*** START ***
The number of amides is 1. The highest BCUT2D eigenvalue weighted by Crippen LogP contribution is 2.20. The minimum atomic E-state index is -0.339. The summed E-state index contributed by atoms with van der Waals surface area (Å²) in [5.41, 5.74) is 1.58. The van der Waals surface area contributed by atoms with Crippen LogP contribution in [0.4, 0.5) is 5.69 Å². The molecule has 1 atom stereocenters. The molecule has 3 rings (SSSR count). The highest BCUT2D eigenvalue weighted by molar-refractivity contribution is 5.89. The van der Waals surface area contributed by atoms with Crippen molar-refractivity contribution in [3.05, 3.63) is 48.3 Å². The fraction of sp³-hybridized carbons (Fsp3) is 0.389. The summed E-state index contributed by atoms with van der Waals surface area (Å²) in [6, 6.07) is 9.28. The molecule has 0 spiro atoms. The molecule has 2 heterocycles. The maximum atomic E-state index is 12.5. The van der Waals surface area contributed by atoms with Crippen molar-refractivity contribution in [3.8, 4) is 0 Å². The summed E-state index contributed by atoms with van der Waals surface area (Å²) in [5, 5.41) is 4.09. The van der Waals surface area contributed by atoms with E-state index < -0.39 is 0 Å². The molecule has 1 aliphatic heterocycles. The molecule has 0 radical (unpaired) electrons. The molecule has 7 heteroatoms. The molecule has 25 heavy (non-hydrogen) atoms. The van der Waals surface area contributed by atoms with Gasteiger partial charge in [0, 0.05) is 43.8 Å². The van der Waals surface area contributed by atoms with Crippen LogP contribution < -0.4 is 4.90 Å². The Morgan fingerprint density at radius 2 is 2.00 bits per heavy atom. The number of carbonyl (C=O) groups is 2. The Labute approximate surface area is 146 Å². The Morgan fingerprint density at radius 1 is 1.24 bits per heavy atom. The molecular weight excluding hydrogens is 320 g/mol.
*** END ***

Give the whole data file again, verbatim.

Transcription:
The number of amides is 1. The highest BCUT2D eigenvalue weighted by Crippen LogP contribution is 2.20. The minimum atomic E-state index is -0.339. The summed E-state index contributed by atoms with van der Waals surface area (Å²) in [5.41, 5.74) is 1.58. The van der Waals surface area contributed by atoms with Crippen LogP contribution in [0.4, 0.5) is 5.69 Å². The molecule has 1 atom stereocenters. The molecule has 3 rings (SSSR count). The highest BCUT2D eigenvalue weighted by molar-refractivity contribution is 5.89. The van der Waals surface area contributed by atoms with Crippen molar-refractivity contribution in [3.05, 3.63) is 48.3 Å². The fraction of sp³-hybridized carbons (Fsp3) is 0.389. The summed E-state index contributed by atoms with van der Waals surface area (Å²) in [6, 6.07) is 9.28. The molecule has 0 spiro atoms. The molecule has 2 heterocycles. The maximum atomic E-state index is 12.5. The van der Waals surface area contributed by atoms with Crippen molar-refractivity contribution in [3.8, 4) is 0 Å². The summed E-state index contributed by atoms with van der Waals surface area (Å²) in [5, 5.41) is 4.09. The van der Waals surface area contributed by atoms with E-state index < -0.39 is 0 Å². The molecule has 1 aliphatic heterocycles. The molecule has 0 radical (unpaired) electrons. The molecule has 7 heteroatoms. The molecule has 25 heavy (non-hydrogen) atoms. The van der Waals surface area contributed by atoms with Gasteiger partial charge in [0, 0.05) is 43.8 Å². The van der Waals surface area contributed by atoms with Crippen LogP contribution < -0.4 is 4.90 Å². The Morgan fingerprint density at radius 2 is 2.00 bits per heavy atom. The number of carbonyl (C=O) groups is 2. The Labute approximate surface area is 146 Å². The Morgan fingerprint density at radius 1 is 1.24 bits per heavy atom. The molecular weight excluding hydrogens is 320 g/mol.